The next generation of cross-laminated timber could further establish Washington state as a leader in mass timber.
Washington State University recently announced that its researchers at the Composite Materials and Engineering Center(CMEC) are partnering with the Composite Recycling Technology Center(CRTC), a Port Angeles-based nonprofit organization, to develop a longer lasting and more moisture-resistant cross-laminated timber. The group will share its joint efforts at the Mass Timber Conference later this month.
The WSU researchers are working with CRTC on a process that combines thermal modification with the addition of carbon fiber that aims to make the timber more resistant to rot and warping from moisture. They anticipate that the enhanced CLT could be applied to simpler designed buildings that require faster construction, such as schools, disaster shelters and military barracks.
According to the announcement:
To convert the timber to a more durable, stable construction material, the researchers are investigating thermally modified lumber. Thermal modification makes the wood more resistant to decay, and less prone to shrinking and swelling as the moisture conditions change. Its compact layering also creates an airtight building material, which can reduce a building’s energy usage and costs. Furthermore, CLT panels are prefabricated with little waste on site…Thermal modification of wood slightly reduces its strength, so the researchers will be adding recycled carbon fiber to CLT to restore the strength. Recycled carbon fiber costs about one‑tenth as much as virgin fiber.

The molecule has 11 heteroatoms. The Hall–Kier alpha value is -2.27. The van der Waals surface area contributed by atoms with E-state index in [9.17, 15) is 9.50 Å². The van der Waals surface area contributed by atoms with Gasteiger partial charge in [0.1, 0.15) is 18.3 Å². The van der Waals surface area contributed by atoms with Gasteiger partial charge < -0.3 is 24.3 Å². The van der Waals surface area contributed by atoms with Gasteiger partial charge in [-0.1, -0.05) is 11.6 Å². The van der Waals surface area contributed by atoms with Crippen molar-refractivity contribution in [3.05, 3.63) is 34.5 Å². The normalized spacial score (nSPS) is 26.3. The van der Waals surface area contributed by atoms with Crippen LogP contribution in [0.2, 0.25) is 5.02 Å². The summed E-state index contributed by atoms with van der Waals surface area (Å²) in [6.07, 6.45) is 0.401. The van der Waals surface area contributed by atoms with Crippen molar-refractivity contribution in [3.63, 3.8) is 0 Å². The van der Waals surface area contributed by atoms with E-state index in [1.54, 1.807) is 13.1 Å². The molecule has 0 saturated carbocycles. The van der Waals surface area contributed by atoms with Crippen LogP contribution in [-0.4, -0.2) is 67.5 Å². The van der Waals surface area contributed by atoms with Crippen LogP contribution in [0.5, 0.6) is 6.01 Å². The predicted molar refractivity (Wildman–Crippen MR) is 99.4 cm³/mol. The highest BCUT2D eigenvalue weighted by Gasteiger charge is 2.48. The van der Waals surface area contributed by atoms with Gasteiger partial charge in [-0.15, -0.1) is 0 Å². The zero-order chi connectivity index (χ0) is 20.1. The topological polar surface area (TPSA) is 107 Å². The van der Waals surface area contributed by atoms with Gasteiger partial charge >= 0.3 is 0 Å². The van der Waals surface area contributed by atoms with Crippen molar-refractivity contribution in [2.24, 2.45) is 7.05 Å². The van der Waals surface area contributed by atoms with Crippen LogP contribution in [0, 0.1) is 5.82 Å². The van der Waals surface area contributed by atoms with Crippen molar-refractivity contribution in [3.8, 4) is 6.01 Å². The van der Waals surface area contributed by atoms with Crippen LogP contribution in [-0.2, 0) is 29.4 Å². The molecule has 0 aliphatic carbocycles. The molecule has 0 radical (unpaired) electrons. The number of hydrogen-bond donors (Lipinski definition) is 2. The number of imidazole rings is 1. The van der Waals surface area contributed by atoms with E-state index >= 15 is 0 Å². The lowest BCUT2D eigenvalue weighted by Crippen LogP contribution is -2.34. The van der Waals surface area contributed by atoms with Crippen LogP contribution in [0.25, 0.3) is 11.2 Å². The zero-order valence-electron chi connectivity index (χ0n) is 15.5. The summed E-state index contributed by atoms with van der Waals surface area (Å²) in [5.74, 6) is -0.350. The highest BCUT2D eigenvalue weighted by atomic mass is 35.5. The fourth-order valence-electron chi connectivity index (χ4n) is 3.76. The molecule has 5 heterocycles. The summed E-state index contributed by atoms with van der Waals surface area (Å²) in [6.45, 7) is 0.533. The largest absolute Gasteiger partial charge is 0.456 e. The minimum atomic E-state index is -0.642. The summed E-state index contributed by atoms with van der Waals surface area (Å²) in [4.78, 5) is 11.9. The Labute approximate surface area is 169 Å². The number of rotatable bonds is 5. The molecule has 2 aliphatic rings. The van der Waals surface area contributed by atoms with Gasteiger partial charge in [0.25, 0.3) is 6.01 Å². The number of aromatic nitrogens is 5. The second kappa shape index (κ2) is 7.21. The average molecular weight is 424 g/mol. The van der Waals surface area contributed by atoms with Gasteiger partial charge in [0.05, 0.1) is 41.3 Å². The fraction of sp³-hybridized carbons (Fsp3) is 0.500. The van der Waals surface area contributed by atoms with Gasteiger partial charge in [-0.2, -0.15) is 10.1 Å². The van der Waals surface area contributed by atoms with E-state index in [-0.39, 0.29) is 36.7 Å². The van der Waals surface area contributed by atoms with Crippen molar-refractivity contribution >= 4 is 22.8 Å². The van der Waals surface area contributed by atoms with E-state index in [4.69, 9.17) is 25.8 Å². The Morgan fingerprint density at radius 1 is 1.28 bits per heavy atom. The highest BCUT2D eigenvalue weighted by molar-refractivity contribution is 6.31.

Coupling a renewable resource with a recycled material is a sustainable process that can save time and money, promote environmental stewardship while creating new jobs that bolster rural communities. CLT has grown in popularity due to its environmental benefits, ease of installation, growing acceptance for use in tall buildings and attractiveness. Last year, the state updated its building code standards to allow for engineered woods like CLT to be used on buildings up to 18-stories-tall.
Manufacturing CLT is less carbon-intensive than other building materials like concrete or steel due in large part that wood is a renewable resource that removes CO2 gas from the atmosphere and continues to hold carbon even after harvesting. CLT can be made from small-diameter timber that is often thinned from managed forests to reduce wildfire. Using the thinned wood, instead of burning it in a prescribed burn, also keeps the carbon sequestered in the timber, and not released in the air.